Trump is publicly abusing his office oath live on television

THE PRESIDENT TRUMP has moved his request for foreign assistance for his re-election campaign from private phone calls to live television. On Thursday he publicly repeated his appeal to the Ukrainian government to investigate the democratic candidate Joe Biden – and invited China to investigate Biden as well. China is a great opponent of the United States and a dictatorship that does not respect the rule of law. Even considering Mr. Trump's record of destroying the rules of presidential behavior, it is surprising that he believes these appeals do not violate his oath of office. It would be even more shocking – and more damaging to our political system – if congressional Republicans were in agreement with him.

It is difficult to know where to begin in describing the serious inadequacy of Mr. Trump's behavior. But we will start with the facts: the accusations that the president suggests to the Ukraine and China to investigate are manifestly false. Abundant evidence denies the accusation that Biden, as vice president, requested the dismissal of a Ukrainian prosecutor to protect his son Hunter, who was then on the board of a Ukrainian gas company. And Trump's claim that Hunter Biden took "billions of dollars" from China is even more ridiculous. Hunter Biden joined the advisory board of an investment fund with Chinese partners, but, his lawyer said, he did not get any returns or compensation.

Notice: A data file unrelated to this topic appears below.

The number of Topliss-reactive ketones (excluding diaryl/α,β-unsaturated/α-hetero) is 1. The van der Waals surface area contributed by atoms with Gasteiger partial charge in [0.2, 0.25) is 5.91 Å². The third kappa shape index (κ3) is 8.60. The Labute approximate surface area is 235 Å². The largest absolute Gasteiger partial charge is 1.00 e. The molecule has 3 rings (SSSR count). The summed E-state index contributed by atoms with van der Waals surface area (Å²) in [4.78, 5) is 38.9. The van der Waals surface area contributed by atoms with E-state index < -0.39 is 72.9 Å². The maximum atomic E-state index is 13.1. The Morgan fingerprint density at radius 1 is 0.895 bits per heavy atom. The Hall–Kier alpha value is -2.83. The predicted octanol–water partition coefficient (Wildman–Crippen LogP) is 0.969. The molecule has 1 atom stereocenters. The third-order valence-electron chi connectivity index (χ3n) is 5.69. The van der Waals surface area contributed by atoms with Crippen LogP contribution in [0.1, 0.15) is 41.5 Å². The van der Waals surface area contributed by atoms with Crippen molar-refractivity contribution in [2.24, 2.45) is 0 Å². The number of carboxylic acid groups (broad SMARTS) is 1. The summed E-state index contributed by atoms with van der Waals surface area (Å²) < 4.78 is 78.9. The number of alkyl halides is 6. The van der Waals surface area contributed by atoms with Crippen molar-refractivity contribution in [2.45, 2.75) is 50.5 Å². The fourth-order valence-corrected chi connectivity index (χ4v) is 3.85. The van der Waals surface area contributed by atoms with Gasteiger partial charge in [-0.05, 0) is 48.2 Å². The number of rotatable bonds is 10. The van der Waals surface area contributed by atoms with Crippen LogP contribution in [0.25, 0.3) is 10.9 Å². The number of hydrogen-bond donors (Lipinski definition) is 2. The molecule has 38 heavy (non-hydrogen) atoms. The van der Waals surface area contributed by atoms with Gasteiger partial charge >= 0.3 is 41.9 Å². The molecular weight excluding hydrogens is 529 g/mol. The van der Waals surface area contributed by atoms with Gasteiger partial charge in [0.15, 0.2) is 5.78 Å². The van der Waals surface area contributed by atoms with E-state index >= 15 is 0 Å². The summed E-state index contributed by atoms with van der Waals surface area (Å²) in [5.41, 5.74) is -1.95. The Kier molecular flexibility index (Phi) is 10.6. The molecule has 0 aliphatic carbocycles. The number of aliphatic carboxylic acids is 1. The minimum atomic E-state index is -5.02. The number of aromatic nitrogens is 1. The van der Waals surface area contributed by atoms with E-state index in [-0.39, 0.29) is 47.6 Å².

Trump is trying to draw attention to the commercial involvement of Hunter Biden with foreign partners who probably hoped to exchange his surname. This is inconvenient – but no more than the commercial favors obtained by Trump's children from China and other countries. If there were concrete evidence of wrongdoing in these reports, they should not be investigated by foreign authorities, but by the Justice Department, which could adequately ask other governments for cooperation, should it be needed.

That a request for a foreign investigation of a US citizen comes directly from the president, in the absence of any legitimate US investigation, is a blatant violation of that citizen's rights and the rule of law in the United States. The fact that Trump does it in front of the cameras makes him no less striking: in doing so, he is trying to normalize what should be absolutely unacceptable presidential behavior.

The historian Robert Kagan has recently described in The Post what the consequences would be if the actions of Mr. Trump weren't canceled. "Sending the signal that other governments can get the favor of a US president by helping to dig out dirt on his political opponents would open our political system and our foreign policy to intervention and manipulation on a global scale," he said. written. "Any government in the world that wishes to influence US foreign policy will have an incentive to come to an incumbent president with information about his potential political opponents."

Trump is in the midst of trade negotiations with Xi Jinping's Chinese regime, and he sometimes conversed directly with Mr. Xi about the terms of an agreement. Will you raise your request for a survey on Mr. Biden at the next deal with the Chinese ruler? "It's something we can start thinking about," Trump said on Thursday. Trump sees nothing wrong with making such requests. What about congressional republicans? Do they really want to see such a use of the president's office become the new normality of American politics?

Read more:

Paul Waldman: Trump's impeachment strategy that is angry, bizarre and self-defeating

Jennifer Rubin: Democrats must understand why Trump is going off the rails

David Ignatius: How can Congress force the Trump administration to provide testimonials and documents?

Danielle Allen: In an impeachment hearing, we're all sworn

Dana Milbank: Trump's defense against impeachment is made up of alligators and snakes

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